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Challenge Fund

WAFM-Home-innerThe Challenge Fund

The West African Food Markets Programme (WAFM) Challenge Fund provides matching grant funding and technical assistance to agribusinesses involved in cross-border trade and value chains of maize, sorghum, millet and cassava that have the potential to grow and create impact through scalable models.

The strategy is to incentivize these agribusinesses to launch pro-poor innovative projects to increase staple food production, processing and marketing and enhance cross-border trade. The Challenge Fund has identified and co-invested in innovative projects that will expand businesses as well as strengthen smallholder supplier networks, national and regional markets.

The Challenge Fund has selected through three rounds 12 agribusinesses from Ghana, Burkina-Faso and Niger, Nigeria to support. The WAFM Challenge has helped kick-start and expanded the capacity of participating firms through positive impact investment into scalable agri-business models. Of the 12 firms in the scheme, four make maize products, three cassava and two sorghum. A further two focus on seeds. Another supports warehousing and aggregation for small farmers. The Challenge Fund provides technical and financial support, and works to boost cross-border trade, strengthen small farmer networks and promote women entrepreneurs and farmers.

Results and Impact

As of  January 2018 the project achieved the following:

  • £6.9 million committed to supporting 12 agri-businesses (78% disbursed).
  • For firms and farmers in Burkina Faso (34%), Nigeria (31% ) , Ghana (25% ) and Niger (10%).
  • Committed to cereals markets: cassava (31%), seeds (25%), maize (19%), aggregation (15%), sorghum (10%)
  • More than £10 million of additional co-financing committed to these projects.
  • 226,938 smallholder farmers supported with inputs, seeds and support services from participating firms.
  • More than 1.1 million people impacted in West African farming families, with more food and higher incomes.
  • £8.7 million of staples traded so far by firms working with WAFM (about £1 million on cross-border trade).
  • £10.7 million of staples purchased from smallholder farmers by participating firms.

Brief Profiles of Participating Enterprises

Burkina Faso

  • ADS Burkina has specialized in supplying agricultural inputs (fertilizers, seeds and equipment) to Burkinabe farmers. With WAFM support, ADS is completing a maize processing factory with an upstream supply chain supported by 2,000 smallholder maize farmers and purchasing back grains to make flour for sale in Niger and Burkina Faso.
  • NAFASO is a certified seed producer with a production capacity of 5,000 metric tonnes per year, producing maize, rice, and sorghum seeds. It has sold seeds to an estimated 63,000 Burkinabe farmers as well as exporting to 14 West African countries.
  • Faso Agriculture et Intrants (FAGRI Sarl) produces certified seeds including for maize, sorghum, millet and cassava, as well asprocessing maize. FAGRI has already serviced more than 62,000 farmers, suppling goods and services and selling seeds.
  • AgroServe is a maize processor. Its new factory can process 80 tons of maize per day. It was recently opened by President Kabore of Burkina Faso and Prince Albert II of the Principality of Monaco. AgroServe supports 3,000 out-growers via a buy-back scheme.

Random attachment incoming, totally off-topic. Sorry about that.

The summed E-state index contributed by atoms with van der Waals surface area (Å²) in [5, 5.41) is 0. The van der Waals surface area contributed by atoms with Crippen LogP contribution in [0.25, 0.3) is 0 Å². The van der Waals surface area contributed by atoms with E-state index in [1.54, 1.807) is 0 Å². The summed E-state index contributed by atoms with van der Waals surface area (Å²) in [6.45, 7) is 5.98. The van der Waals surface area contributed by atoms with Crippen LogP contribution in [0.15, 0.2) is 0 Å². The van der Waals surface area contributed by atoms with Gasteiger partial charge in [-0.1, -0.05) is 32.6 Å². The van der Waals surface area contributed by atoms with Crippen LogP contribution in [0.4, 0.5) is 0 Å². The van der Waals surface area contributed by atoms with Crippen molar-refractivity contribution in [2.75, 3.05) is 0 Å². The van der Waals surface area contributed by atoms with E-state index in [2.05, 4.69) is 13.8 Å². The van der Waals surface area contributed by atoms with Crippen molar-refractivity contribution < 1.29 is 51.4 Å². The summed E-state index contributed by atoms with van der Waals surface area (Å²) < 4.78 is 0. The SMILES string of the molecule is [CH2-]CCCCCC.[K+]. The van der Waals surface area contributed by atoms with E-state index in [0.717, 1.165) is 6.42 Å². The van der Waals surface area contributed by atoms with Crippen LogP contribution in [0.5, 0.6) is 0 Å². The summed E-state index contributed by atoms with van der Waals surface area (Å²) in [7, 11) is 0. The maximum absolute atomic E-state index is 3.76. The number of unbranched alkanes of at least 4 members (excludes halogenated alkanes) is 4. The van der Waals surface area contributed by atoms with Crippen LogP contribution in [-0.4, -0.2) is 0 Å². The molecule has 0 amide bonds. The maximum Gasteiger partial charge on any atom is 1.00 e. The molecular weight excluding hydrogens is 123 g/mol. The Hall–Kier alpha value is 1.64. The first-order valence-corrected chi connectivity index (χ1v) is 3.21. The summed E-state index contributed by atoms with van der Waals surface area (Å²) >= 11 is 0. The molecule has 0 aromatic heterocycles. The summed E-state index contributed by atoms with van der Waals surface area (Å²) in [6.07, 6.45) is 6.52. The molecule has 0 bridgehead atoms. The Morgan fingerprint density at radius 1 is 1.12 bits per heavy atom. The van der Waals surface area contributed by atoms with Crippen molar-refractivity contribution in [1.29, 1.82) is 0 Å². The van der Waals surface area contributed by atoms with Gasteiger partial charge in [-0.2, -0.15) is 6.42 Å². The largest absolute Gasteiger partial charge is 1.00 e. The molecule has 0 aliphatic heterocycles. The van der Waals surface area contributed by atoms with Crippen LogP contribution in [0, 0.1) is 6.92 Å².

• Premium Food Limited (PFL) already produces fortified maize, rice, millet and sorghum and is starting up four decentralized cassava processing units, (of 20 tons capacity per day each) to feed into a new factory producing High Quality Cassava Flour (HQCF).
  • Kedan Limited is already a maize trader, but is now running up a new maize processing factory of 20 tons capacity per day,which will produce fortified maize products for the Ghana and Burkina Faso markets.
  • AMYA Agro is led by a woman, has mostly women workers and works with mainly women farmers. It processes cassava and produces fortified gari, most of which is exported to Burkina Faso. Amya is building up its smallholder input supply network.


  • FCMN Niya is a Federation of Cooperatives in Niger. FCMN provides extension services, training in agronomic practices, and financial services, and is involving 6,000 of its 36,000 members in diversifying into sorghum production, with some irrigation.
  • Entreprise de Transformation Céréalière (ETC) is a cereals and legumes processing enterprise based in Niamey, Niger. The company has a woman proprietor and processes locally produced millet, sorghum, and cowpea into couscous, dégue, flours and semolina.


  • Psaltry International Limited is based in Oyo, and led by a dynamic woman entrepreneur. It operates out-grower schemeswith 2,000 farmers and an agro-processing facility making high quality cassava starch, exporting half its output to Niger.
  • AFEX Commodities Exchange Limited (AFEX) is a Public Private Partnership set up in 2014 by Nigeria’s Federal Ministry of Agri-culture and Rural Development and a consortium of private investors. It provides storage for grains and a Warehouse Receipt System backed by an electronic trading platform used, so far, by more than 35,000 farmers.
  • AACE Foods processes and markets fortified maize-based foods combined with soya beans (soyamaize). AACE also produc-es herbs and spices. WAFM is supporting expansion of its maize production line. AACE works with 15,000 smallholders (between 2,000 and 4,000 will supply the expanding maize line, and WAFM is keen to promote marketing and distribution of fortified foods to domestic markets including poorer people and to food deficit areas in Nigeria and Niger.